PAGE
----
Analytics is changing how business gets done. Companies across all industries are going proactive and using Big Data to get a jump on market shifts, heightened competition, changing operational risks and more. And while launching a sophisticated analytics initiative might seem the preserve of Fortune 500 giants with seven-figure IT budgets, the good news for middle market companies is the cloud now makes it practical and affordable for them to play.

“The cloud is changing the game,” said Sarah O’Brien, practice area director for advanced analytics at consultants Bain & Co. “It enables the midmarket to get up and running without a deep implementation phase.”

Tapping analytics resources from the cloud, including data storage, processing and predictive software, means midmarket companies—those with revenues between $25 million and $1 billion—don’t have to spend millions on hardware and software licenses. Commercial, cloud-based analytics packages from large name-brand vendors can be accessed for as little as $9 per month for some .

Now on an equal footing

With cloud analytics, companies can streamline sales planning, manage customer relationships and optimize their supply chain and inventory processes. These packages allow companies to collect and use data to better inform business decisions such as when to hold a sale, increase inventory or even close a production facility. “This is giving midmarket firms the ability to compete on an equal footing with large enterprises,” said Chris Chute, vice president for customer insights and analysis at market watcher IDC. “It’s trickling down from the top.”

A recent survey by Deloitte showed 42 percent of midmarket companies use the cloud for at least some applications.

Companies in all areas, even those in the middle market, may find they have to spend more on professionals who can make sense of the mass of data captured and processed by analytics programs. It’s a bit of a dark art for which practitioners can earn well into six figures. “For the midmarket, realistically, the ability to attract and retain analytics talent is challenging,” O’Brien said, adding that it may be more practical to outsource analytics processing to a third-party specialist.

Health care by numbers

Many organizations are aggressively moving beyond generalized back office applications to adopt analytics technologies tailored to their business lines. Some of the most forward-leaning early adopters include companies in the health care, marketing services and education markets.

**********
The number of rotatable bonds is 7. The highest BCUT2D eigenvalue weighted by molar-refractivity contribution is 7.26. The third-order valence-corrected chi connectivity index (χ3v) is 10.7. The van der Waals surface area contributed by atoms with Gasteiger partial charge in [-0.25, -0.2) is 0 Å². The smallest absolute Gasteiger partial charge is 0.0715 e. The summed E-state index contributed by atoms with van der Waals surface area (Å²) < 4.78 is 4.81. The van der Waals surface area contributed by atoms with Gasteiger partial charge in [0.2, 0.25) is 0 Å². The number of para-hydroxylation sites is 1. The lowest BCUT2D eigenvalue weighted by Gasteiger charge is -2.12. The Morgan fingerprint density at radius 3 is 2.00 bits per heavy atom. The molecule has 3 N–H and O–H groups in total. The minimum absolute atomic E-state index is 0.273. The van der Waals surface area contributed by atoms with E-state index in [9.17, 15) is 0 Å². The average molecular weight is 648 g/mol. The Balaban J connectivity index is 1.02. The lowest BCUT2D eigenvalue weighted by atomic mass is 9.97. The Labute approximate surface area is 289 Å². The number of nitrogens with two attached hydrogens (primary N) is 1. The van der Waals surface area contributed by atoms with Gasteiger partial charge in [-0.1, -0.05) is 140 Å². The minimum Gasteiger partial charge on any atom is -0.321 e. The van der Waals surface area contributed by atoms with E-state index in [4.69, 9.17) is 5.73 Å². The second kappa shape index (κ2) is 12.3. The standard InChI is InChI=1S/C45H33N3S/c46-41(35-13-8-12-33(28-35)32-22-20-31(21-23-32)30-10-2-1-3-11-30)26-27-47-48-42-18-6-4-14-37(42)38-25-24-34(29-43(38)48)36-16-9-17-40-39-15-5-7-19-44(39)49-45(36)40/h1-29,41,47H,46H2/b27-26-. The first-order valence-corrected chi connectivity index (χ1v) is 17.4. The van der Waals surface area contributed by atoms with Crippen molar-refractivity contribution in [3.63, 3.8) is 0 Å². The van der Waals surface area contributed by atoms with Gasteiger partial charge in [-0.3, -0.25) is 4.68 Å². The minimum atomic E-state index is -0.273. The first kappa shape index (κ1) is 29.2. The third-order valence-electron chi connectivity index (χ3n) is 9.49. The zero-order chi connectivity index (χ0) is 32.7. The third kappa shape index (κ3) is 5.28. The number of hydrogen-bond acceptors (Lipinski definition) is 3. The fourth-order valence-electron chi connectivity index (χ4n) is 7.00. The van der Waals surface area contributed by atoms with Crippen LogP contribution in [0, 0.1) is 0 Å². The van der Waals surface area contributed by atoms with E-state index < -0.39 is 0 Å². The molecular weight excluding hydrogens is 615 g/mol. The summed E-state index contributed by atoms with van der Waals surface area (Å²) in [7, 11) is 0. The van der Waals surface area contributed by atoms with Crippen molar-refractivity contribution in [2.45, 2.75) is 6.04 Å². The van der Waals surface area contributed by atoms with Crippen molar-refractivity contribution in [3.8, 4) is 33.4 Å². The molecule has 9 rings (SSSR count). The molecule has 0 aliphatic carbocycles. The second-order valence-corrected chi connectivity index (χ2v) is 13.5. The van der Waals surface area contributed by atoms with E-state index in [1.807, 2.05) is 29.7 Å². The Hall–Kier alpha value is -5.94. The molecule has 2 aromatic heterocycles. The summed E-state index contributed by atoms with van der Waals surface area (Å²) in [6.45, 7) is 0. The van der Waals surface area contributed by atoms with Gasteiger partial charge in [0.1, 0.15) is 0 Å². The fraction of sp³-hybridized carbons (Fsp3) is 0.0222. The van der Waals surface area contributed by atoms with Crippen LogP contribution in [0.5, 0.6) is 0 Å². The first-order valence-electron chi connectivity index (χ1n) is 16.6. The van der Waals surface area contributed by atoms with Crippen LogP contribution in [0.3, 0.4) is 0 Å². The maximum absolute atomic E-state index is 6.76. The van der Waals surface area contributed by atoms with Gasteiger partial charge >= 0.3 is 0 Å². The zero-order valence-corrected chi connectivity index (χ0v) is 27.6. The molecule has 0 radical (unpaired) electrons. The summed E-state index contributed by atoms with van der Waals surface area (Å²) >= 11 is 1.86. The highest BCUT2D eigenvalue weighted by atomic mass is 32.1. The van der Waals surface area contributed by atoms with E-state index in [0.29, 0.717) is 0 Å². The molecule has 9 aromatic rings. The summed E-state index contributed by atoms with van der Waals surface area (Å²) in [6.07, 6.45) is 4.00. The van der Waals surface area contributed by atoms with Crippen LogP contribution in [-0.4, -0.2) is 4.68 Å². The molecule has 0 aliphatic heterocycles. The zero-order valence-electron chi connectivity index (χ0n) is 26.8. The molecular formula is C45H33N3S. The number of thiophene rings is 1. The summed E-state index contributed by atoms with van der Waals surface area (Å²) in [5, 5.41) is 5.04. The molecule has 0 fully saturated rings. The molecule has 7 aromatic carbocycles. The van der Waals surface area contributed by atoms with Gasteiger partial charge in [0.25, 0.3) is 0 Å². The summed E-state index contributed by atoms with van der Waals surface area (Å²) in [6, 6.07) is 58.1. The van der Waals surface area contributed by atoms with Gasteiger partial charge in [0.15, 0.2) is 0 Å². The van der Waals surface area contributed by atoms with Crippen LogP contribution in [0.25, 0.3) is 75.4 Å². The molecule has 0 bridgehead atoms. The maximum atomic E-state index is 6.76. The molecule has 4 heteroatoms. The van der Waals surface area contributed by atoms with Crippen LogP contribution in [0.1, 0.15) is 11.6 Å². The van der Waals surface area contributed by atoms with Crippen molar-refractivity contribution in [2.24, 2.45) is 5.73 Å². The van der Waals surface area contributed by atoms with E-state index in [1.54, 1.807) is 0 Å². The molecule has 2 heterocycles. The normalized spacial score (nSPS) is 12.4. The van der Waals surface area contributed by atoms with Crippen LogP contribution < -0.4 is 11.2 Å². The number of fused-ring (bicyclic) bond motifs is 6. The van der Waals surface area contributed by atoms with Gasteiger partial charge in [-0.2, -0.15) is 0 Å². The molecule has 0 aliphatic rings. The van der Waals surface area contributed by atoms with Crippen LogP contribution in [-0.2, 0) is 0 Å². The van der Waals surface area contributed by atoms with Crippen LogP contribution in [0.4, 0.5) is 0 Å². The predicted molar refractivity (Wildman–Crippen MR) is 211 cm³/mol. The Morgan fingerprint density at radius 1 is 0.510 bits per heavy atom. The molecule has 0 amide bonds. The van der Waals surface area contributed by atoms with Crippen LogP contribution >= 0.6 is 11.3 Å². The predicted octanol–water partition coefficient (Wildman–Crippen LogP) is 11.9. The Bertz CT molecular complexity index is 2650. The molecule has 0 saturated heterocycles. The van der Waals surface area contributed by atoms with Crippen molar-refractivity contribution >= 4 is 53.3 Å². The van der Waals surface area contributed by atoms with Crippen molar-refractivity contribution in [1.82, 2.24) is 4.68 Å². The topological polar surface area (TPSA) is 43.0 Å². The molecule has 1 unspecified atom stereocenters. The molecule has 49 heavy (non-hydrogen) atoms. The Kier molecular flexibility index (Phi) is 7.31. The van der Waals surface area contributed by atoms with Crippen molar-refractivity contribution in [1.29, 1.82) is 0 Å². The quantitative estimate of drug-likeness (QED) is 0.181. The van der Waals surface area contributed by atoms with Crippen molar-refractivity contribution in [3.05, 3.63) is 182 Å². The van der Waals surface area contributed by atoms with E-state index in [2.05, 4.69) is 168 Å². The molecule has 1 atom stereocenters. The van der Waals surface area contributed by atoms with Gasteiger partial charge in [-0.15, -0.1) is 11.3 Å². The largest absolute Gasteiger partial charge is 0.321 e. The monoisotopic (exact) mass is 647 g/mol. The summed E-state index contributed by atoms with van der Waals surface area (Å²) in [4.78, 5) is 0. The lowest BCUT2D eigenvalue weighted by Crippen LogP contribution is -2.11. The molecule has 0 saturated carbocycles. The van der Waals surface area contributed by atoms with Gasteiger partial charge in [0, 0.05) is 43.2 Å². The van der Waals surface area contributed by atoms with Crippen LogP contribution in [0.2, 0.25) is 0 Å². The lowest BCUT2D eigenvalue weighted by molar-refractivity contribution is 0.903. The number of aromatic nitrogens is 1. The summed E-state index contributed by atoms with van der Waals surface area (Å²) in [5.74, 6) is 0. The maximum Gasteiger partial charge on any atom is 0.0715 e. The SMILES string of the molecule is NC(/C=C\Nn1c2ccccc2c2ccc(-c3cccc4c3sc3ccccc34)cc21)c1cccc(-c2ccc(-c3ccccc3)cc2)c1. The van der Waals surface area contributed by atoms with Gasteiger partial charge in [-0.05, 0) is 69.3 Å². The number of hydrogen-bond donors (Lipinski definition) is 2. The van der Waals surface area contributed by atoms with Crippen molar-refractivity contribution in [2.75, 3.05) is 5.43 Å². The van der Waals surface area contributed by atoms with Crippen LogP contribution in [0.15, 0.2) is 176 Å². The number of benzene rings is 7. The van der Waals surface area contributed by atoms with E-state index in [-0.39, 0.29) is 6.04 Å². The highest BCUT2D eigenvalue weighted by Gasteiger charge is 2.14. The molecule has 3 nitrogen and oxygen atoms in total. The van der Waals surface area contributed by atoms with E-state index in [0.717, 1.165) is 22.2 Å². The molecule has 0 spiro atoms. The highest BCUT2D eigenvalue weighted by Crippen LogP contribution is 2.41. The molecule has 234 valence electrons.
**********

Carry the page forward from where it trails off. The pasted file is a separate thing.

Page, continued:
A West Coast-based research lab that studies the effectiveness of various medications recently adopted a third-party analytics package to identify patients at risk of an adverse medical event due to improper dosages or missing their meds altogether.

A study by the New England Health Institute found that poor medication adherence accounted for as much as $337 billion in direct and indirect health care costs in 2013. The federal Department of Health and Human Services, meanwhile, found that 20 to 30 percent of prescriptions are never filled.

Labs can now compare prescriptions issued to prescriptions filled for a given population and combine that with other data sets, such as demographic and consumer behavioral data, to identify at-risk patients. Providers can then use that information to create outreach programs where patients are contacted through email, phone calls or in-person visits and reminded to take their medication in the proper doses.

Higher calling

Higher education is an intensely competitive environment in which colleges and universities need better ways to track the student lifecycle: recruitment, enrollment, retention and alumni affairs.

The stakes are high. A by Eduventures showed that per-student acquisition costs can range from more than $2,000 per student at public universities to over $5,000 at private, for-profit institutions. Analytics, can, for instance, help administrators determine which inquiries are most likely to convert to actual applications, so they can spend more time with those candidates.

Retention also is key. One northeastern college recently deployed an analytics package to give an early warning if students are falling behind or at risk of dropping out. It allows faculty to intervene and hopefully get the learner back on track.

Marketing muscle

Analytics also supports marketing services by bringing greater precision to predicting demand, tracking customer behavior patterns, monitoring location performance and evaluating the comparative effectiveness of web, email and social media campaigns.

Such capabilities were particularly valuable for a $300 million operator of auto parts stores nationwide. The company tapped a provider of cloud-based web analytics to increase visitor engagement on its website. The program uses behavioral data to pinpoint visitors most likely to make a purchase, and immediately sends them an email with special offers and promotions. The campaign increased click-through rates by 18 percent and produced a 50 percent uptick in revenues per email.

Midmarket companies are likely to increasingly adopt analytics in the years ahead as technology and implementation become more affordable and success stories proliferate. Even now, marketing and other business line managers can access sophisticated analytics packages through the cloud simply by entering a credit card number. “It enables them to just go out and get their job done,” said IDC’s Chute.